Hi, I’m Juliet. I’m a grateful believer in the Lord Jesus Christ and I’ve been hiding. I know it’s silly. After all this work, this writing, this wringing of my heart onto paper. But now that the paper is bound together and wrapped in a cover that I love, and even fought for…I hide. What is that?
I check the mail each day, heart pounding, hoping to see if the paperback proof has arrived. Dreading the truth that once I hold it in my hands, it is real. And a real book must have readers. And readers have opinions and thoughts and feedback and criticisms. And what if I’m not strong enough to stand beneath the weight of those things?
Weeks, no months now, have passed with me barely writing anything new, hardly communicating with the platform of readers I’ve been tenderly, carefully growing for the past two years. Yes, I’ve been busy. Yes, I went back to teaching full time in January. And yes, I’ve been editing and re-editing my manuscript and waffling about the cover design. But mostly, I’ve been hiding.
Brené Brown is one of my heroes. If you haven’t seen her Ted Talks on “Listening to Shame” and “The Power of Vulnerability,” please do yourself the favor and set aside 40 minutes to view them both. Even though I’ve seen them, AND read her book, Daring Greatly, I need a refresher course on vulnerability, because, for weeks I keep asking myself, “Why am I doing this?” I need a Texas-style, Brené Brown kick-in-the-pants reminder, because somewhere along the way toward publishing this memoir, I’ve slipped in a puddle of shame, and fallen into the sinkhole called fear. I’ve been tempted to, as Brené would say, “stand outside the arena.”
You see, as she says in her Ted Talk on shame, “If we’re going to find our way back to each other, vulnerability is going to be that path.” I need to find my way back to you, the people I’m writing for. And I know vulnerability is the way. I just don’t know what I’m afraid of. Perhaps I’m afraid of my book not being perfect.Ms. Brown says, It’s “seductive” to stand outside the arena, and think we’re going to wait until we are “bulletproof and perfect” before we do anything.
I’ve fallen for the seduction. I’ve been writing and re-writing. Editing and re-editing. Waffling between the “cutting edge” designs of my hired graphic artists and the book cover image I had in my head – the one that inspired the title of my memoir. But then I re-read this quote from Brené Brown’s shame talk: “And even if you got as perfect as you could and as bulletproof as you could possibly muster when you got in there, that’s not what we want to see. We want you to go in… and…to dare greatly.”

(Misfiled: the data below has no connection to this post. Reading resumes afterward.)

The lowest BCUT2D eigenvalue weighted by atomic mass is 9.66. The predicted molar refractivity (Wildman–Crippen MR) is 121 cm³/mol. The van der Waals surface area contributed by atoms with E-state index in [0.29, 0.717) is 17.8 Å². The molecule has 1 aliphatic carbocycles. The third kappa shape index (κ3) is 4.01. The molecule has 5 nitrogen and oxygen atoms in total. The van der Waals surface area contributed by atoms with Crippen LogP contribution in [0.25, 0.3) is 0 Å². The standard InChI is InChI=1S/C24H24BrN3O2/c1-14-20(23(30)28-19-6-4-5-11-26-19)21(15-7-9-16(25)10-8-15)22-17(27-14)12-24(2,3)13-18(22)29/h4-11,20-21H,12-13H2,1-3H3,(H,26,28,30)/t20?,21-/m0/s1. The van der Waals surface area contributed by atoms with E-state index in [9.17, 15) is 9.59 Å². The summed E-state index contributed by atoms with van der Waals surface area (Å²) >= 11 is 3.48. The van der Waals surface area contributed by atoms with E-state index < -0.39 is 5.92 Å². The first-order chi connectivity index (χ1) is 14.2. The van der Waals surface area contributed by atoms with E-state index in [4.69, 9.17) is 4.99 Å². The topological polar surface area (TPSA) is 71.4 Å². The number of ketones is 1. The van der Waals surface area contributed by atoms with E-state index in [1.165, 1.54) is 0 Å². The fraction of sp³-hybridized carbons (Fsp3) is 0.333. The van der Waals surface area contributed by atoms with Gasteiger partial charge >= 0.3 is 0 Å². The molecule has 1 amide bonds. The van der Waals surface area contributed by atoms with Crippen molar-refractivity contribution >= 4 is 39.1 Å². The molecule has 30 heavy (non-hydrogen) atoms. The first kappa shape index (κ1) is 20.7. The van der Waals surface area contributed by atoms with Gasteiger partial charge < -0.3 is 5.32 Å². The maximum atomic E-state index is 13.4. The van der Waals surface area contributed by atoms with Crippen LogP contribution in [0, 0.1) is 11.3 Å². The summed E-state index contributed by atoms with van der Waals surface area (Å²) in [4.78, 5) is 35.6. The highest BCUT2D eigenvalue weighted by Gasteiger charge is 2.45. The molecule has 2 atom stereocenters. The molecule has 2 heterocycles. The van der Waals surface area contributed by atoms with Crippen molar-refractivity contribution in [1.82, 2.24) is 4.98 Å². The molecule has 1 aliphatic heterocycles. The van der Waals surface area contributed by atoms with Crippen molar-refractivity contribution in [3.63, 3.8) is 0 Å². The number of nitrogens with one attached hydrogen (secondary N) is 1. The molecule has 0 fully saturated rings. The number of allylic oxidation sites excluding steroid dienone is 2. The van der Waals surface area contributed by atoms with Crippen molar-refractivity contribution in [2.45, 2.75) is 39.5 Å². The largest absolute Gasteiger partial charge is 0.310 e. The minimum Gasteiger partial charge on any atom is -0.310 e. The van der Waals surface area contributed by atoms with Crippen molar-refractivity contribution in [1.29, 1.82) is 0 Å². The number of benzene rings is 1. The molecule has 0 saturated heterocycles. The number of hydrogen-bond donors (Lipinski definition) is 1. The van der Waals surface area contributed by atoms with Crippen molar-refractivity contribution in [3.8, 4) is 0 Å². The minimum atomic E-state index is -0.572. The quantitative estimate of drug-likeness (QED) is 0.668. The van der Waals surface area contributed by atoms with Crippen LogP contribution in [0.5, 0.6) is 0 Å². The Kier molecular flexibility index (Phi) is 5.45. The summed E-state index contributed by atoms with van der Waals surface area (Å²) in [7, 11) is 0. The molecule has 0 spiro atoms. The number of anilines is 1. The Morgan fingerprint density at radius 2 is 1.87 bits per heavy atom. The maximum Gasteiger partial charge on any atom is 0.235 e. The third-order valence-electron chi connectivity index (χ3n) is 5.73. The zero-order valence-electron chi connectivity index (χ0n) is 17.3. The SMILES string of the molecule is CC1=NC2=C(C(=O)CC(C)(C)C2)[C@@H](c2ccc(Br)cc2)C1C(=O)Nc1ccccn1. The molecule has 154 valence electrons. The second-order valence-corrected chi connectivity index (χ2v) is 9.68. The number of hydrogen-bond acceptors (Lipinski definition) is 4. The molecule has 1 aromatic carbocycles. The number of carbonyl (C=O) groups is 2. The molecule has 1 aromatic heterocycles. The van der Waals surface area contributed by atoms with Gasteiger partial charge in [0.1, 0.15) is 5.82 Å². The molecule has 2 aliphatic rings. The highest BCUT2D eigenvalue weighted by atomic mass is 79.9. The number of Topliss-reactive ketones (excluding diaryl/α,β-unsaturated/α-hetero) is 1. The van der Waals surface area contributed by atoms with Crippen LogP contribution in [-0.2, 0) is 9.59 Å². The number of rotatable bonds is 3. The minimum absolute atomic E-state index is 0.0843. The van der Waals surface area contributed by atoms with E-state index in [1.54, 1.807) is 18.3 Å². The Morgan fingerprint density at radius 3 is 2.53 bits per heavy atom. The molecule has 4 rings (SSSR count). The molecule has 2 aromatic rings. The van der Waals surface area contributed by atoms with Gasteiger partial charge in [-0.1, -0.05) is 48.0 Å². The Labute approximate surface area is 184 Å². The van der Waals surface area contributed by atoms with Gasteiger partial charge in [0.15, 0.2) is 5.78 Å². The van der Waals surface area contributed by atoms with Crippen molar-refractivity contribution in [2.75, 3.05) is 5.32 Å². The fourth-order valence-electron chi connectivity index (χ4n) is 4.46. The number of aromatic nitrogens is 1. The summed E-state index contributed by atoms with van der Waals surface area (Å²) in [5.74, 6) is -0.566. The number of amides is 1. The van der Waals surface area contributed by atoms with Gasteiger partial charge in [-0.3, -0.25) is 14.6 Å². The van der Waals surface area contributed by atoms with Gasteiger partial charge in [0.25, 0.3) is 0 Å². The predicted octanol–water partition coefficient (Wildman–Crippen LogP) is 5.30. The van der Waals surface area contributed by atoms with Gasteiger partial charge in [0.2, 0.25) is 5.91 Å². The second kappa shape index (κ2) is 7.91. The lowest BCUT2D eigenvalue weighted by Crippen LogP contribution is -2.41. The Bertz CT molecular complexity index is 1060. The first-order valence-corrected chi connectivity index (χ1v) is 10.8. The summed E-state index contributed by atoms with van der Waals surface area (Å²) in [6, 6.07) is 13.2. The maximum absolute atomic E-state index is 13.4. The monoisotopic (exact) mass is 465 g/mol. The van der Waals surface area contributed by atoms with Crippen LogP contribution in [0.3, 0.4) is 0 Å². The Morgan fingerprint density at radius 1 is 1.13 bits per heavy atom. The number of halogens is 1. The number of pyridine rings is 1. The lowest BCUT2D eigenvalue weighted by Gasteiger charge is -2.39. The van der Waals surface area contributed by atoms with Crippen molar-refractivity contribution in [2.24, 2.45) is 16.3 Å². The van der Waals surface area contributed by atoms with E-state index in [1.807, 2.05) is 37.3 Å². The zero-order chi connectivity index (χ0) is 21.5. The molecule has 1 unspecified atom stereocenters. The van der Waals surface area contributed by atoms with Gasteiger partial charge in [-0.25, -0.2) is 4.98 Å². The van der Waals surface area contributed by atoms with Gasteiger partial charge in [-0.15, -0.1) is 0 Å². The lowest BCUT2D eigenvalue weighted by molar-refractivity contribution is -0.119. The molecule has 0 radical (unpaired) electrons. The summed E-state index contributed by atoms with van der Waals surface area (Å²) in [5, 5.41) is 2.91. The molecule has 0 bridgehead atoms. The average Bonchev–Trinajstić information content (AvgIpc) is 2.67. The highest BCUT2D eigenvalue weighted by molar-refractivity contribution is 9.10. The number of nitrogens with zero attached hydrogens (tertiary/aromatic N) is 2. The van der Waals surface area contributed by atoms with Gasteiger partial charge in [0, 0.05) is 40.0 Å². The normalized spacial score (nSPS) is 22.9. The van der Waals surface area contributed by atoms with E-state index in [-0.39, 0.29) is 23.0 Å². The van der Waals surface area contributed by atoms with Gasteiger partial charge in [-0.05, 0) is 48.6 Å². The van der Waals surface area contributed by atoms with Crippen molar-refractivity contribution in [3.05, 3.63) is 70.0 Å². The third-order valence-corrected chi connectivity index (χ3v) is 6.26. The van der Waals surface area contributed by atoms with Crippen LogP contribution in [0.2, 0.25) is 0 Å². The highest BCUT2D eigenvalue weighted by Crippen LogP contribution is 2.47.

You really don’t want “perfect,” do you? You want real. Right?
My book is not perfect. I am not perfect. I am afraid to be this real, this raw, this transparent. I don’t want anyone to read my memoir -even though I’ve written as honestly and frankly as I could about the equally deadly addictions of codependency and cocaine. I feel like I’m opening my soul for the world to pick apart like a bunch of hungry vultures. (Forgive the analogy. I’m sure it’s more than a little harsh. But, that’s how I feel.) But, the “world” isn’t the audience I wrote for. I wrote for the people who will “get” me because they have suffered the singular pain of loving a person with a life-destroying addiction. Or, they love someone who loves someone caught in the claws of addiction, and they long to better understand what their loved one is going through.
I want those people to read my memoir. Why? Because I want you to know that if I can do this, you can, too. You can be real with God and believe that He hears your cries when you are alone in your bed after the worst of betrayals. You can survive heartbreak and heartache and the deep physical ache of brokenness in all its forms. And you too can tell your story in such a way that God will use it to bring hope and healing to someone else’s brokenness. I want you to be inspired with hope by my story – a story of God’s faithfulness to me despite my imperfections, my poor choices, my stubbornness and my own unfaithfulness.
So, I am choosing to dare greatly. I choose to enter the arena. I will continue, by God’s grace and mercy, to write and speak and share my story. I will make my book available to real flesh and blood readers. I will brace myself for any criticism and trust God to thicken my skin as I share my soul with you. I will continue to blog here. I will not hide any longer.
Thank you for letting me share.
“Shame, for women, is this web of unobtainable, conflicting, competing expectations about who we’re supposed to be. And it’s a straight-jacket. Empathy is the antidote to shame.” Brené Brown